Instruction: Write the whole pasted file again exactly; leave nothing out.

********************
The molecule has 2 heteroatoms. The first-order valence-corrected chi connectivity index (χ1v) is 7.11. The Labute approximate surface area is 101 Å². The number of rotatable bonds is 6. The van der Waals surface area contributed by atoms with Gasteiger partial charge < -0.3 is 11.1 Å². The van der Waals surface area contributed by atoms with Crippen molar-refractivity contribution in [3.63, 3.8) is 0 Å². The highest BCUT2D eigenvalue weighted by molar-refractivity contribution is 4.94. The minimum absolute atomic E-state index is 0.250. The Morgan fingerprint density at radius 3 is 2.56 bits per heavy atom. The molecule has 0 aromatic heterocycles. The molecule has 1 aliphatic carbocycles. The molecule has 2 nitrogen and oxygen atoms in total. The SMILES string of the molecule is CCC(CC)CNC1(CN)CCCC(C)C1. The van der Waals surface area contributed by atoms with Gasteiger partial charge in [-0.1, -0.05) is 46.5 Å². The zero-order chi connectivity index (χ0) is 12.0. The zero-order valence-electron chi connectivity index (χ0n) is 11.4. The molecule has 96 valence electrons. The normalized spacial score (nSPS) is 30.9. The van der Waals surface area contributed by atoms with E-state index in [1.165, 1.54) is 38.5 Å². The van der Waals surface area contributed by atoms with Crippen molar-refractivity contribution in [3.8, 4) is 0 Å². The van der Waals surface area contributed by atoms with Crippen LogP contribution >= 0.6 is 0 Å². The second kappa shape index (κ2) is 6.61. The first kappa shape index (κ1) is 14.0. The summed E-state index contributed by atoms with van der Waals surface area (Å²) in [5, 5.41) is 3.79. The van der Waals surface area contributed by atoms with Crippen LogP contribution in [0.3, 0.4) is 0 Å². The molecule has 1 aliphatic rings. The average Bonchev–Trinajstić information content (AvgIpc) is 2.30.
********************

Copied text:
The molecule has 2 heteroatoms. The first-order valence-corrected chi connectivity index (χ1v) is 7.11. The Labute approximate surface area is 101 Å². The number of rotatable bonds is 6. The van der Waals surface area contributed by atoms with Gasteiger partial charge < -0.3 is 11.1 Å². The van der Waals surface area contributed by atoms with Crippen molar-refractivity contribution in [3.63, 3.8) is 0 Å². The highest BCUT2D eigenvalue weighted by molar-refractivity contribution is 4.94. The minimum absolute atomic E-state index is 0.250. The Morgan fingerprint density at radius 3 is 2.56 bits per heavy atom. The molecule has 0 aromatic heterocycles. The molecule has 1 aliphatic carbocycles. The molecule has 2 nitrogen and oxygen atoms in total. The SMILES string of the molecule is CCC(CC)CNC1(CN)CCCC(C)C1. The van der Waals surface area contributed by atoms with Gasteiger partial charge in [-0.1, -0.05) is 46.5 Å². The zero-order chi connectivity index (χ0) is 12.0. The zero-order valence-electron chi connectivity index (χ0n) is 11.4. The molecule has 96 valence electrons. The normalized spacial score (nSPS) is 30.9. The van der Waals surface area contributed by atoms with E-state index in [1.165, 1.54) is 38.5 Å². The van der Waals surface area contributed by atoms with Crippen molar-refractivity contribution in [3.8, 4) is 0 Å². The van der Waals surface area contributed by atoms with Crippen LogP contribution >= 0.6 is 0 Å². The second kappa shape index (κ2) is 6.61. The first kappa shape index (κ1) is 14.0. The summed E-state index contributed by atoms with van der Waals surface area (Å²) in [5, 5.41) is 3.79. The van der Waals surface area contributed by atoms with Crippen LogP contribution in [0.3, 0.4) is 0 Å². The molecule has 1 aliphatic rings. The average Bonchev–Trinajstić information content (AvgIpc) is 2.30.